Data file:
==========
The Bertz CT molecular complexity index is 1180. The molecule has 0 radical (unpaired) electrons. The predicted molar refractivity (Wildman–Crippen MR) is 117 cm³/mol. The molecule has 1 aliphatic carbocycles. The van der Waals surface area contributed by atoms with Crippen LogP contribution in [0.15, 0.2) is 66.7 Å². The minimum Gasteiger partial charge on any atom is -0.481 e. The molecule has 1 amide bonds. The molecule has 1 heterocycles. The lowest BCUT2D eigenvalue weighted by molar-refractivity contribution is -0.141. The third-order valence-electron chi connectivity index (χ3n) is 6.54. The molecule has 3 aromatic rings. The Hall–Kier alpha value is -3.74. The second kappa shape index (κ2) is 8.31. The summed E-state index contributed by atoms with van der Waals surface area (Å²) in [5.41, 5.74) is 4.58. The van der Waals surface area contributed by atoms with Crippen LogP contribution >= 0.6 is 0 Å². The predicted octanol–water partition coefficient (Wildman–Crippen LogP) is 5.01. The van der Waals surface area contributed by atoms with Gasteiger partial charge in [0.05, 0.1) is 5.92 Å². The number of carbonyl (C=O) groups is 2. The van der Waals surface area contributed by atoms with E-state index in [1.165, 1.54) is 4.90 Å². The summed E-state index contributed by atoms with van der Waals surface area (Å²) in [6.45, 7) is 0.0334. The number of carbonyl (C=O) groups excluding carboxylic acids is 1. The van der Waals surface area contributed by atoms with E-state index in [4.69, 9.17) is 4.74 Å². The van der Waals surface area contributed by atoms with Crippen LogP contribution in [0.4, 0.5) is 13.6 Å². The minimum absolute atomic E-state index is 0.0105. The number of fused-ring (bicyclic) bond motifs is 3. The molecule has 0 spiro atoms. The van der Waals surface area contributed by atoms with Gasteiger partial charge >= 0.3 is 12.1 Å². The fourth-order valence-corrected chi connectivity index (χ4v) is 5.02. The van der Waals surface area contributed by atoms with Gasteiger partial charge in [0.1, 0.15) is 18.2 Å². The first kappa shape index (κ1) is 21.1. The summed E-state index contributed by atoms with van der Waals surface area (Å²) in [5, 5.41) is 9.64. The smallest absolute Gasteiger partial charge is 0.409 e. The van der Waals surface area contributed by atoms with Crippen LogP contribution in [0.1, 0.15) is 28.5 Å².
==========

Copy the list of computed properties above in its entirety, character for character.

The Bertz CT molecular complexity index is 1180. The molecule has 0 radical (unpaired) electrons. The predicted molar refractivity (Wildman–Crippen MR) is 117 cm³/mol. The molecule has 1 aliphatic carbocycles. The van der Waals surface area contributed by atoms with Crippen LogP contribution in [0.15, 0.2) is 66.7 Å². The minimum Gasteiger partial charge on any atom is -0.481 e. The molecule has 1 amide bonds. The molecule has 1 heterocycles. The lowest BCUT2D eigenvalue weighted by molar-refractivity contribution is -0.141. The third-order valence-electron chi connectivity index (χ3n) is 6.54. The molecule has 3 aromatic rings. The Hall–Kier alpha value is -3.74. The second kappa shape index (κ2) is 8.31. The summed E-state index contributed by atoms with van der Waals surface area (Å²) in [5.41, 5.74) is 4.58. The van der Waals surface area contributed by atoms with Crippen LogP contribution >= 0.6 is 0 Å². The predicted octanol–water partition coefficient (Wildman–Crippen LogP) is 5.01. The van der Waals surface area contributed by atoms with Gasteiger partial charge in [0.05, 0.1) is 5.92 Å². The number of carbonyl (C=O) groups is 2. The van der Waals surface area contributed by atoms with E-state index in [1.165, 1.54) is 4.90 Å². The summed E-state index contributed by atoms with van der Waals surface area (Å²) in [6.45, 7) is 0.0334. The number of carbonyl (C=O) groups excluding carboxylic acids is 1. The van der Waals surface area contributed by atoms with E-state index in [4.69, 9.17) is 4.74 Å². The van der Waals surface area contributed by atoms with Crippen LogP contribution in [0.4, 0.5) is 13.6 Å². The minimum absolute atomic E-state index is 0.0105. The number of fused-ring (bicyclic) bond motifs is 3. The molecule has 0 spiro atoms. The van der Waals surface area contributed by atoms with Gasteiger partial charge >= 0.3 is 12.1 Å². The fourth-order valence-corrected chi connectivity index (χ4v) is 5.02. The van der Waals surface area contributed by atoms with Gasteiger partial charge in [0.1, 0.15) is 18.2 Å². The first kappa shape index (κ1) is 21.1. The summed E-state index contributed by atoms with van der Waals surface area (Å²) in [5, 5.41) is 9.64. The smallest absolute Gasteiger partial charge is 0.409 e. The van der Waals surface area contributed by atoms with Crippen LogP contribution in [0.1, 0.15) is 28.5 Å².